“You’ve never been to the Original Pancake House?” My friend’s eyebrows rose with her voice. It was nothing compared to what she said when I told her I hadn’t been to Waffle House.
Breakfast-challenged me and my two partners in crime recently headed to Kate’s Kafe (10764 Montgomery Square, Sycamore Twp., 513-489-7999) where I planned to get introduce to some food groups my past mornings lacked.
It was quickly apparent that we were all coffee-challenged, as well, given that we nodded in unison in response to the server’s offer of coffee.
Groggy and ready to indulge, our mood clouded over when Kate’s broke the first rule of breakfast: Do not leave your customers clutching half-finished, cooling cups of coffee for more than three minutes. What’s Rule No. 2? Please refer to Rule No. 1, ad nauseam.
Kate’s, which sits in a strip mall off Montgomery Road, occupies a cheery space. The blue and yellow wallpapered wall and mismatched coffee mugs make it feel like someone’s kitchen table rather than a pubic eatery. Our server was friendly, but obviously overtaxed with the few tables in the small dining room.
Chef and owner Jeffrey McCoy worked with his brother Shawn at Brown Dog Café and opened McCoy’s Place, an Irish pub in Monfort Heights, as well.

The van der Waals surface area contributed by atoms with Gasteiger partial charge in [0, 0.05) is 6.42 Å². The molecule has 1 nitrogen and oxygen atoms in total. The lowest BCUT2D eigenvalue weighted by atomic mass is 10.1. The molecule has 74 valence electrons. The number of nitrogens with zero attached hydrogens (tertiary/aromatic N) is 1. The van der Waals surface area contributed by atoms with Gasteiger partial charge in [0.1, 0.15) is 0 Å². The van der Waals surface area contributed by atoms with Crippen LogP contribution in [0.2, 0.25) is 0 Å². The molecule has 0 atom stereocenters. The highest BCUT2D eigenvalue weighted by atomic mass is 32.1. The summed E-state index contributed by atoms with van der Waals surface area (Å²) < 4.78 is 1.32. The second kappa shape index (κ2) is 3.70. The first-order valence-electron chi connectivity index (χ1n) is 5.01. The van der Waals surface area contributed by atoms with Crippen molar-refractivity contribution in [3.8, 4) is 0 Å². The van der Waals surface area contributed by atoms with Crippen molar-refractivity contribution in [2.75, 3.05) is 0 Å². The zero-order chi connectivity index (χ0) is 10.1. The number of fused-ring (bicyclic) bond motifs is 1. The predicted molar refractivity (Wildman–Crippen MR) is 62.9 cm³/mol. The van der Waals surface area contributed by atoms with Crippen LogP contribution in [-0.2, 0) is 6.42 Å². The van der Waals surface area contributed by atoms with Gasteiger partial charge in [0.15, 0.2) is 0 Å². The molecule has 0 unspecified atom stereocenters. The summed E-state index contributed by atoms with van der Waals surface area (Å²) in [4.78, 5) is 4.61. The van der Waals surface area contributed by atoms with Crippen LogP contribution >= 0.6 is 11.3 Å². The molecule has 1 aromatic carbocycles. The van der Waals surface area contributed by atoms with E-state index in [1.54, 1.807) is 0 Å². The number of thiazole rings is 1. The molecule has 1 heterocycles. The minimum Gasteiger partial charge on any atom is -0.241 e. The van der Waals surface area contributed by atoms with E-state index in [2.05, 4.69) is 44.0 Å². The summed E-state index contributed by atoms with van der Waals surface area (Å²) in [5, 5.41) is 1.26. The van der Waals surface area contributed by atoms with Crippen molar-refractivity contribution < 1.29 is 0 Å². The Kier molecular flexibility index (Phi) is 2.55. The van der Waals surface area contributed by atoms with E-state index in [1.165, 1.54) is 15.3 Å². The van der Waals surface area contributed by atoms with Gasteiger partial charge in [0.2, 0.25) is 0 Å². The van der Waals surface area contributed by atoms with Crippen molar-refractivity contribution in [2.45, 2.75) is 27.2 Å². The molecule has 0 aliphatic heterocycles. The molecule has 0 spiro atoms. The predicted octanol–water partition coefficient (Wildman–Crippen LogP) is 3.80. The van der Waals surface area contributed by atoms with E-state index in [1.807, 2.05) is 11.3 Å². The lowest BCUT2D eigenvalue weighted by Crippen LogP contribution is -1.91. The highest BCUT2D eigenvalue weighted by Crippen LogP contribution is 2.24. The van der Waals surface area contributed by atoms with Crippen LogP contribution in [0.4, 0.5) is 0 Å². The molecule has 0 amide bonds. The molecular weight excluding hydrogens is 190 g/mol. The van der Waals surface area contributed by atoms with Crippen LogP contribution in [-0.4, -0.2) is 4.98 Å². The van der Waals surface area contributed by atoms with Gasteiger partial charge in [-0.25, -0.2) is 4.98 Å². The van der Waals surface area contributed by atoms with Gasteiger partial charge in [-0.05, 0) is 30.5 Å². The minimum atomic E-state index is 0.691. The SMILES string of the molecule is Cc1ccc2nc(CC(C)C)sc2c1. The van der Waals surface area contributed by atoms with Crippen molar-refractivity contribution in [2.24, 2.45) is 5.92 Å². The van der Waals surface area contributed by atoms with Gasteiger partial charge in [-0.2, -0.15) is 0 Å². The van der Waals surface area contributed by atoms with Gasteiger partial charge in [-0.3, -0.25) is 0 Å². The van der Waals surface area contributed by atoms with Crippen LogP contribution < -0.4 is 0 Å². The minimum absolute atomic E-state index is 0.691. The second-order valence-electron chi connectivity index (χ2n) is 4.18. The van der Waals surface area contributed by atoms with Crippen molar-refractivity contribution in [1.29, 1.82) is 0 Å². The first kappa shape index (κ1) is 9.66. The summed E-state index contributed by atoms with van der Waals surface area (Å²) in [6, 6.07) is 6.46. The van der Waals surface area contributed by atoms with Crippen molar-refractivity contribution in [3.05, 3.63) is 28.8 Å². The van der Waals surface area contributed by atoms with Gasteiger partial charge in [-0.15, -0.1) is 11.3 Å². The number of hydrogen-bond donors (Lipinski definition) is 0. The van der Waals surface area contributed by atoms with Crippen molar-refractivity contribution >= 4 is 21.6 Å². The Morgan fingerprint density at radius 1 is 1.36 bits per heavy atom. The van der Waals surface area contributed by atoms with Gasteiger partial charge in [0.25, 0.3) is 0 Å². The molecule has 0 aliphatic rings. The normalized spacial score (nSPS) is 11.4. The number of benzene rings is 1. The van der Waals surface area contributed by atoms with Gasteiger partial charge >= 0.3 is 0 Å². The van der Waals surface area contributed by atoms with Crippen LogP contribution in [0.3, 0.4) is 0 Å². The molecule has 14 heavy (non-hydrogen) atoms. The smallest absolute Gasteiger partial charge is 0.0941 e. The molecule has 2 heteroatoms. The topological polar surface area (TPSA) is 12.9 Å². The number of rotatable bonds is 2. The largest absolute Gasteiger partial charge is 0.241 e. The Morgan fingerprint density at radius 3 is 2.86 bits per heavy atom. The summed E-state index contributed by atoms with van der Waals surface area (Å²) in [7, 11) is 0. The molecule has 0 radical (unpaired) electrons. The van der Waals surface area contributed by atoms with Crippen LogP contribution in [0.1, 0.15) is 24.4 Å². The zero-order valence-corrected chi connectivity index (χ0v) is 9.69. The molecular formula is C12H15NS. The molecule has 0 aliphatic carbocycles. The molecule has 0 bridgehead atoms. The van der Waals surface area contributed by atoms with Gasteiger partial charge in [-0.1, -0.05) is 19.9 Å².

Kate’s serves breakfast all day, with everything from French toast with amaretto and ice cream to breakfast wraps and bagels. If you’re in the mood for lunch, at 10 a.m. they start serving items like chili, house-made chicken, pasta salads, Reubens and the Kate’s melt (a burger with American cheese, Thousand Island dressing and fried onions on rye).
The chalkboard alerted us that we could get a healthy breakfast with Eggbeaters and turkey sausage, but none of us had planned for healthy. Miss Incredulous ordered a vegetable omelet with cheese ($6.95). The other member of our breakfast club had a breakfast wrap with egg, mushrooms and sausage ($4.25) and a half stack of pancakes ($3.25) as a side. I went for the traditional breakfast with eggs over easy, goetta and a homemade biscuit ($6.55).
The results, like Obama’s current poll numbers, were mixed. The biscuit was flaky and buttery, and the thick toast that came with the omelet was given the thumbs up. The omelet itself, however, was dry and lacked seasoning or much flavor. As for appearance, it could have come straight out of a Kittamor microwave omelet maker. The huge slab of goetta received perplexed looks from all three of us. My friends both said it had an odd aftertaste. Whatever the strange flavor was, it did not appeal to any of us.
The wrap was gigantic (are you sensing a theme here?) and the generous amount of sausage in the wrap pleased my friend. She did suggest fresh mushrooms would have been a better choice than canned. The pancakes on the other hand were greatly appreciated. The size of a dinner plate, they were fluffy and very light with crisp edges.
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